This brings up the most involved and important part of the game-your character and his interactions with everyone else. Your player character can be a clan leader, daimyo, or a simple kokujin-and the game experience changes greatly depending on which you choose. A clan leader (like the Uesugi) is primarily engaged with creating alliances with other clan leaders, rewarding his vassals, keeping the clan together, and conducting military campaigns. On the other hand, a kokujin (like the Chiba in our second tryout) will be more concerned with bringing himself to the attention of his lord and plotting with others to eventually form his own clan or usurp the one he finds himself in. Starting out as a kokujin can be challenging, since if your forces represent less than 5% of your clan's army, you will have no direct control over them-the clan leader will raise, deploy, and dismiss them. You can't declare war on another province, and just have to hope your leader makes wise decisions that won't see your domain get mashed. The daimyo experience falls somewhere in between. Characters have three main attributes-martial ability, diplomacy, and intrigue. These attributes can be bumped by the ratings your wives have. Yes, wives-even though a Japanese could only have one legal wife during this period, the game lets you have FOUR (whee!). Just think of the other three as concubines, which a samurai could have as many of as he could afford. Anyway, they'll add a portion of their ratings to those of your character and can really help make up for any deficiencies. They'll also defend a province's castle when its levies are on campaign. Attributes can be raised or lowered by traits-and they cover pretty much everything. They're gained at birth from the traits of your parents, during childhood (characters don't become adults until age 15), through experience, and through lifestyle choices. A maimed character experiences a loss in martial ability and health, while a lunatic will be disrespected by his vassals and unpredictable as an opponent. An ugly character will find it tougher to enjoy diplomatic success, while a good looking diplomat will not only make friends but also be a hit with the ladies (becoming the Brick McBurly of his day). Lepers, drunkards, hunchbacks, stutterers, geniuses, imbeciles, and scholars can also be ambitious, ruthless, paranoid, humble, envious, or speak with a lisp-with attributes adjusted accordingly. Good traits can be bad (an honest man will be hated by the deceitful) and bad ones good (a drunk will be loved by other drunks-we enjoy our sake!).

Every character in the game has this level of individuality and complexity. And it's here where the real fun lies. Creating good relationships with other characters is crucial to success. Your vassals will become angry if you try to keep all conquered provinces under your control-they need to be rewarded for their efforts with lands, titles, and cash. And you should-you can only construct one building at a time per province in your personal holdings, but they'll help develop the clan holdings faster by doing the same in theirs. Clan leaders in particular need to work hard to keep the good graces of their vassals-there are many pretenders waiting to wrest control of the clan, and your proclaimed heir needs as much support as possible to see to it that your dynasty continues. This is vital-your character will almost certainly die before the game is over (death becomes much more likely after age 40), so you better hope your heir has been well trained and enjoys the favor of the vassals. Remember what happened to the Oda clan after Nobunaga's death? It basically became the Toyotomi clan. Having a high diplomacy attribute (or sending your Master of Ceremonies around to gladhand vassals on your behalf) will go a long way towards keeping their opinion of you high. Your relations with other independent leaders also go a long way towards a successful conclusion-you often need them when plotting against a larger foe. Kokujin and daimyo will also find that being diplomatic works wonders in gaining supporters for your eventual promotion to clan leader (or establishment as a new clan).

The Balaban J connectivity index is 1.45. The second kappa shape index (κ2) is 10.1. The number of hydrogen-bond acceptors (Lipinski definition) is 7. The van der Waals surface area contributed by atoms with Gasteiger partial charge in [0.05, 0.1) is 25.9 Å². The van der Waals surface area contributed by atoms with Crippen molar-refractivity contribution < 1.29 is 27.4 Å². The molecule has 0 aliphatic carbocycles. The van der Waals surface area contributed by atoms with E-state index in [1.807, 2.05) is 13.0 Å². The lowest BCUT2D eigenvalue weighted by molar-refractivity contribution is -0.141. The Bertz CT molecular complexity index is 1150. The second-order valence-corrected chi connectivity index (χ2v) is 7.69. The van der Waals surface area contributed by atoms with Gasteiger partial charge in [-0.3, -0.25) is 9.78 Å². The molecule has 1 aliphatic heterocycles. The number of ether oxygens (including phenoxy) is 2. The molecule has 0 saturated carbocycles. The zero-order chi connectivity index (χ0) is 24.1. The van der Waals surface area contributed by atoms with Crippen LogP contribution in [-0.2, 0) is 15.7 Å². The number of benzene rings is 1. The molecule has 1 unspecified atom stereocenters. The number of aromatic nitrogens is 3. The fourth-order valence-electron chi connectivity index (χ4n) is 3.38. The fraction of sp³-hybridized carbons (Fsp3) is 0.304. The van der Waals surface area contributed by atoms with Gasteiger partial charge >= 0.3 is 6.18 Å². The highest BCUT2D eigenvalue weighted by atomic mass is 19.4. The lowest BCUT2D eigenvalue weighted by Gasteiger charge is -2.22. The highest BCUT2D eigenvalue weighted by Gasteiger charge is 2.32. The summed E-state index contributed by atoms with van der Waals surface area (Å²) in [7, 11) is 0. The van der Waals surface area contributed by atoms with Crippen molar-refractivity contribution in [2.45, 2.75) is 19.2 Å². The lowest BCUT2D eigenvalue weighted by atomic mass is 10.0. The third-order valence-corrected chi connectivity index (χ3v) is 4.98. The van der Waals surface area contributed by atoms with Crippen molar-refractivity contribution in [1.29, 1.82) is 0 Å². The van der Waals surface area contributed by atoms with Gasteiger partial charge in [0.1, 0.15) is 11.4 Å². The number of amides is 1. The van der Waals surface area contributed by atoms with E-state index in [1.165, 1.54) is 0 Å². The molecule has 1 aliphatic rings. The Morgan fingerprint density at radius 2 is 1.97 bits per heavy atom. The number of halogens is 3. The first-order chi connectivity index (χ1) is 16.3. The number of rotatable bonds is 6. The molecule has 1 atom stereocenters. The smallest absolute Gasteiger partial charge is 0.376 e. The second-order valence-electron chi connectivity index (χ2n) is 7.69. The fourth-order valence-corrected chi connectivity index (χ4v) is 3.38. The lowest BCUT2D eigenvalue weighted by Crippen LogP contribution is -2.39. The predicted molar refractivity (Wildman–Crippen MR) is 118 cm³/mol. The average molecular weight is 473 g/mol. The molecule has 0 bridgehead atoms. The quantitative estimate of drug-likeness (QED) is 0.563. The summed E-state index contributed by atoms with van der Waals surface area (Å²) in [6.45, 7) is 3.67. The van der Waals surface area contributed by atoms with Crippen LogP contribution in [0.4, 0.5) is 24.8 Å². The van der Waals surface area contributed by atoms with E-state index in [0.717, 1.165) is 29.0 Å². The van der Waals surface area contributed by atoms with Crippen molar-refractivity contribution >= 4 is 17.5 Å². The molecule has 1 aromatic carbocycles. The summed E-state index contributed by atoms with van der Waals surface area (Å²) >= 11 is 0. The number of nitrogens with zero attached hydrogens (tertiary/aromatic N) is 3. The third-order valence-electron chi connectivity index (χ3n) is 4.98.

Honor is also a major factor in the game-basically, it's 'currency' you earn by rewarding vassals, gifting allies, and supporting the emperor that can be 'spent' on 'morally questionable' acts such as declaring war (especially on a friendly clan), having a plot discovered, or using ninja. If your honor goes negative, it's game over-there's a seppuku button to commit suicide that will restore a bit of honor for your heir when yours gets very low, but we never felt the need to use it. In fact, it looks like we maxed our honor out at 100 as the Uesugi despite a few reckless attacks on friendly clans.

Religion wasn't really much of a factor in the early game, as few of the provinces constructed temples. Shinto confers a bonus to honor, Buddhism to reinforcement rate, and late-to-the-dance Christianity an increase in tax income and firearms. All religious buildings are called temples, but we're really talking Shinto shrines, Buddhist temples, and Christian churches here.

Ninja can be hired to do a daimyo's dirty work-assuming your Master of the Guard can find one. They'll do it all, from rescuing hostages to burning down enemy buildings (and of course, assassinating enemy characters). They cause a hit to your honor and gold supply, and if caught, can lead to a major drop in honor. We didn't find a need to use them early, but they would likely prove valuable later on where enemies have built up. You can also use your Master of the Guard to cause a vassal to become disloyal to his liege-and perhaps more ready to join up with you. Ronin (and their attached forces) can be recruited for your retinue forces, and they contain some of the best fighters in the game.

Graphics look great, with several different views and filters of the map of Japan that will supply you with important information at a click. The interfaces are intuitive and also loaded with information, and the same info can usually be accessed several ways. There were the usual learning curve screw-ups on our part-for example, we had a stud as our Master of Arms and rewarded him with a landed title-which removed him from the position and left us having to fill it with a chump.

We at the Samurai Archives will be running an interview with the game developers and designers in early September, and also running a basic 'Sengoku Trivia' quiz contest (focused on the Onin War) for downloadable copies of the game in conjunction with our friends at Paradox-and of course, a full review of the game. You can keep up with the game's progress in the SA's Japanese Entertainment forum (which has links to the Paradox Forums, Sengoku Facebook page, Twitter, etc). Until then, we'll be doing our best to see to it that the Chiba end up at the top of the rice pile instead of being squashed by the Tokugawa during the Odawara Campaign.